One of the priorities of the current administration is to police the alleged abuse of “gig workers,” particularly through the Department of Labor and the National Labor Relations Board. The Federal Trade Commission (FTC) is now joining those agencies in the employee-protection business. The FTC recently announced it has initiated enforcement efforts to protect gig workers from alleged deception about pay, work hours, unfair contract terms, and anti-competitive practices.

According to the 17-page Policy Statement published by the FTC on September 15, 2022 (Statement), 16% of Americans report earning income through an online gig platform. Gig work has become commonplace in food delivery and transportation. As the FTC notes, gig work is expanding into healthcare, retail, and other sectors of the economy.

Three primary concerns for gig workers

The FTC’s Statement outlines three key concerns the FTC plans to address via the full weight of its legal and regulatory authority.

1. “Control without responsibility” – Most gig companies categorize gig workers as independent contractors instead of employees. “Yet in practice,” the FTC explains, “gig companies may tightly prescribe and control their workers’ tasks in ways that run counter to the promise of independence and an alternative to traditional jobs.” The FTC states that improperly classifying workers as independent contractors (instead of employees):

  • Deprives workers of essential rights, like overtime pay, health and safety protections, and the right to organize;
  • Burdens workers with undue risks such as unclear and unstable pay and requires they use their personal equipment (car, cell phone, etc.); and
  • Forces workers to cover business expenses commonly paid for by employers (insurance, gas, maintenance, etc.).

2. “Diminished bargaining power” – Gig workers are not given information about when work will be available, where they will have to perform it, or how they will be evaluated. Because of their lack of bargaining power and decentralized work environment, the FTC believes workers have little leverage to demand transparency from gig companies. Due to what the FTC characterizes as a “power imbalance”:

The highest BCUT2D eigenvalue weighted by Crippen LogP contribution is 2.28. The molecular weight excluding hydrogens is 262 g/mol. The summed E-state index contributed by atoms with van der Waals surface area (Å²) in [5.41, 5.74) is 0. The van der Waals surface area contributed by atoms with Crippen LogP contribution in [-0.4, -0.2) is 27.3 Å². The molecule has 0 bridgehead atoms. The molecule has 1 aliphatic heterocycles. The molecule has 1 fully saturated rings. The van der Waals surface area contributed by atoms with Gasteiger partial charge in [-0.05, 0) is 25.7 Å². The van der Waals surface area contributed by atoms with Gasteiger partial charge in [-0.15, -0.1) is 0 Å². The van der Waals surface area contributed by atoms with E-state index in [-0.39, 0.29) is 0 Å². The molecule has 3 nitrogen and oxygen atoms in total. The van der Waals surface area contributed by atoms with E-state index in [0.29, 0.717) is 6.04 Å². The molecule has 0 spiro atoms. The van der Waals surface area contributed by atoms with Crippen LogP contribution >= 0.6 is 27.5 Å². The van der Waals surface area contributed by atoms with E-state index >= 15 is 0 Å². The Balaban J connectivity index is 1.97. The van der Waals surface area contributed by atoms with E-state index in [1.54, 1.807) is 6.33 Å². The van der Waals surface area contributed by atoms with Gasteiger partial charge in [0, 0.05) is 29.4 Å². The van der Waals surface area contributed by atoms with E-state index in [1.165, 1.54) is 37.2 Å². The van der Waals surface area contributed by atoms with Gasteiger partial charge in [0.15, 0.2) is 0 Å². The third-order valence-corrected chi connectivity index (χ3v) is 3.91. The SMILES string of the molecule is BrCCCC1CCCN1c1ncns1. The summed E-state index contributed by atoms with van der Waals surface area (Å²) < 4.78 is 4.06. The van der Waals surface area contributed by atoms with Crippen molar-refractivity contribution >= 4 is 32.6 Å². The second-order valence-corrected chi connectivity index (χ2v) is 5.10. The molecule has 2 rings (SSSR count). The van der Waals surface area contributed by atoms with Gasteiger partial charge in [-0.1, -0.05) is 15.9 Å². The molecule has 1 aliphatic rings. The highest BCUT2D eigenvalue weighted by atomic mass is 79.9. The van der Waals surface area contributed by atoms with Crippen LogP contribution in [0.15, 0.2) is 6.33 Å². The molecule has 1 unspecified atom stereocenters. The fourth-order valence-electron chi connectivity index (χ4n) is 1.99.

• “[A]lgorithms may dictate core aspects of workers’ relationship with a” company’s platform, “leaving them with an invisible inscrutable boss.”
  • Workers are often forced to sign take-it-or-leave-it agreements with liquidated damages clauses, arbitration clauses, and class-action waivers.

3. “Concentrated markets” – Markets populated by gig companies are often concentrated among just a handful of businesses, resulting in reduced choice for workers, customers, and businesses. The FTC believes the resulting loss in competition may incentivize gig companies to suppress wages below competitive rates, reduce job quality, and impose onerous terms and conditions on gig workers.Continue Reading FTC set to begin policing companies for alleged gig worker abuse

This week, the U.S. Department of Labor (DOL) proposed a new rule that would create a uniform approach to the way companies classify workers as independent contractors or employees under the Fair Labor Standards Act (FLSA). The notion of classifying workers as independent contractors versus employees has continued to gain importance in recent years, given the growing gig economy, which makes independent contractors central to the business models of many major companies.

The DOL’s newly proposed rule would greatly benefit companies, by making it easier to classify workers as independent contractors and thereby remove a company’s obligation to provide typical employee benefits and workplace protections, such as paid leave, overtime pay and other fringe benefits. This marks a large shift from the standard proposed under the Obama administration, which would have broadened the scope of employee status, but was ultimately nixed by the Trump administration in 2017.
Continue Reading U.S. Department of Labor proposes new “reality” for classifying independent contractors

Today more than ever, U.S. businesses supplement their workforce with independent contractors as a solution to competitive and customer pressures. The use of contractors is entirely legal. But the correct classification of workers as contractors, as opposed to employees, is a complex analysis with frameworks that differ across a variety of governing laws. Employers, therefore, sometimes get this wrong. Recognizing the likelihood that workers are sometimes misclassified as contractors, on August 29, 2019, the National Labor Relations Board (the NLRB or Board) issued an important opinion for businesses when it held that misclassification of employees as contractors is not a violation of federal labor law.